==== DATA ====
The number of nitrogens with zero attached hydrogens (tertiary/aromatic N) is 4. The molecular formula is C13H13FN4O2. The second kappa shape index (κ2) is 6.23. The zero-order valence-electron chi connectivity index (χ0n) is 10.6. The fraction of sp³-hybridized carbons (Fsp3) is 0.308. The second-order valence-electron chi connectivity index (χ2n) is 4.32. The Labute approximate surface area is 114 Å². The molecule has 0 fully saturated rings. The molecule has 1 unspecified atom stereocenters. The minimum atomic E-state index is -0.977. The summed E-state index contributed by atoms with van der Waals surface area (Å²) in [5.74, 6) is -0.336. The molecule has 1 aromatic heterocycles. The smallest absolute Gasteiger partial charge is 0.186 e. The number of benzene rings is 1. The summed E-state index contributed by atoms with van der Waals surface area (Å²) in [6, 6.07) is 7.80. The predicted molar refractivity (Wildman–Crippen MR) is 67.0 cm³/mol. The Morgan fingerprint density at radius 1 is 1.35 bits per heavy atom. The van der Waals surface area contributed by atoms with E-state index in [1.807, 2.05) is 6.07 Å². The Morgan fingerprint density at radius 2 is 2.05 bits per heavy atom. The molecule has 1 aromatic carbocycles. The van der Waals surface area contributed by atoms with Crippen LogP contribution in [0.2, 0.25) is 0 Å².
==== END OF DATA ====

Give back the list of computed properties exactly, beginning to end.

The number of nitrogens with zero attached hydrogens (tertiary/aromatic N) is 4. The molecular formula is C13H13FN4O2. The second kappa shape index (κ2) is 6.23. The zero-order valence-electron chi connectivity index (χ0n) is 10.6. The fraction of sp³-hybridized carbons (Fsp3) is 0.308. The second-order valence-electron chi connectivity index (χ2n) is 4.32. The Labute approximate surface area is 114 Å². The molecule has 0 fully saturated rings. The molecule has 1 unspecified atom stereocenters. The minimum atomic E-state index is -0.977. The summed E-state index contributed by atoms with van der Waals surface area (Å²) in [5.74, 6) is -0.336. The molecule has 1 aromatic heterocycles. The smallest absolute Gasteiger partial charge is 0.186 e. The number of benzene rings is 1. The summed E-state index contributed by atoms with van der Waals surface area (Å²) in [6, 6.07) is 7.80. The predicted molar refractivity (Wildman–Crippen MR) is 67.0 cm³/mol. The Morgan fingerprint density at radius 1 is 1.35 bits per heavy atom. The van der Waals surface area contributed by atoms with E-state index in [1.807, 2.05) is 6.07 Å². The Morgan fingerprint density at radius 2 is 2.05 bits per heavy atom. The molecule has 1 aromatic carbocycles. The van der Waals surface area contributed by atoms with Crippen LogP contribution in [0.2, 0.25) is 0 Å².